This lake provides the possibility of big, big fish, and most guides here will tell you this is one lake that is seriously under-fished.

Besides rainbows and brown trout, there is also Chinook salmon. They’re small right now, but two- and three-pounders will be the rule soon.

There’s a small population of largemouth bass in the lake and a large population of smallmouth. I’ve hooked smallmouth to three pounds trolling for trout. Bass boats can be seen all around the lake along with numerous tournaments held on this water.

For trout, many lures will work, and they seem to prefer metal over meat right now. Rainbow Runners, Speedy Shiners, Needlefish and the Cyclops by Mepps are popular. Some will use small dodgers, but we’ve done best running the lure bare. A threaded-on night crawler generally attracts a strong bite, again, with or without a dodger.

Speed — or lack of it when trolling — is important. We generally move the boat at 1.2 mph.

There are a couple of places where boats will anchor or drift and pick up big brown trout: A-Frame on the east side of the Peninsula, a couple of coves at the north side of the lake, and around the Dorado Inn on the east side. A night crawler or crickets do wonders for the big fish.

Big Springs attracts large numbers of fish during the heat of the summer, and those anchored do well with a crawler, eggs or cast-retrieving crickets with the cooler weather the springs provide. It’s mainly an early morning and late afternoon fishery.

The fish get big quick in this lake, and it’s pretty much because of a baitfish introduced into the lake many years ago. There is a large population of the Japanese Pond Smelt, and if you know what you’re looking at on your scope, you’ll see huge schools, generally being guarded by fish nearby.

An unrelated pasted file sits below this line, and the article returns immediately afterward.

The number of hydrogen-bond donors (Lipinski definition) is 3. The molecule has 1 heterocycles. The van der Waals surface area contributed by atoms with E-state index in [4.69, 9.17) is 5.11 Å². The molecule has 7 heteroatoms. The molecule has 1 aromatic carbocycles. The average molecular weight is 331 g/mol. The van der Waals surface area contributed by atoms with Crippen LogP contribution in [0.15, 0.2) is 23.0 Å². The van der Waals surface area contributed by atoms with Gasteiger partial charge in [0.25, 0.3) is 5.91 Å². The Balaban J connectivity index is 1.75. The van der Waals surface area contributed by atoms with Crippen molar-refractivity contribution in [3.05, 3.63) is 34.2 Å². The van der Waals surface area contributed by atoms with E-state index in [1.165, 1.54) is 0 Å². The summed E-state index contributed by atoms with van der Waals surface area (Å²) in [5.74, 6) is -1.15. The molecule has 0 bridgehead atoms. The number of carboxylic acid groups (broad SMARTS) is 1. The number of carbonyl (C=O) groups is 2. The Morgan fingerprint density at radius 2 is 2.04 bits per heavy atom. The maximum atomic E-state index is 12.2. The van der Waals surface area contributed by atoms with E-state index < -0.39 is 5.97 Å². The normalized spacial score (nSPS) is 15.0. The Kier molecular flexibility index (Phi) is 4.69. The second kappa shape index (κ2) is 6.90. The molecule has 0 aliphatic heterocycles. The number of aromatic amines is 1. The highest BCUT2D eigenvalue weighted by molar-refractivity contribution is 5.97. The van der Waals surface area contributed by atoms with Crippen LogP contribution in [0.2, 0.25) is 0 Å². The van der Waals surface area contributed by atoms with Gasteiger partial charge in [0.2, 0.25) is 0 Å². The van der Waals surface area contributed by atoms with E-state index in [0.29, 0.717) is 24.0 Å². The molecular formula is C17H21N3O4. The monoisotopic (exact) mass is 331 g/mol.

They’re a small, minnow-like fish that are devoured by the game fish.

Want to get into some great fishing with trophy-sized trout? Go to Lake Almanor. Learn the lake, and you’ll be just as impressed with it as I am.

Current fishing
Sacramento River:
There are stripers throughout the river system, from Rio Vista to Colusa. However, you’ll have to haul considerable bait. There are a ton of shakers happy to relieve you of your bait, so you have to wade through several undersized fish before finding a keeper. Nights will be best. Seems the little ones go to sleep after dark, and when you get bit after dark, it’s going to be a keeper.

Folsom Lake: Many hopefuls opted for the better choice of staying away with last week’s stormy weather. Wind and rain don’t equal great fishing for bass. However, when the weather was fair enough, the upper end of the lake provided great catching opportunities, along the North Fork and in the numerous coves around Rattlesnake Bar. Just about anything you could toss at them was being grabbed.
American River: Shad fishing generally is going gangbusters now. However, they prefer water a few degrees warmer than what they’re finding in the American. They come up because it’s time. You can put some on the stringer, but you have to work hard to get bit.

Contact George deVilbiss at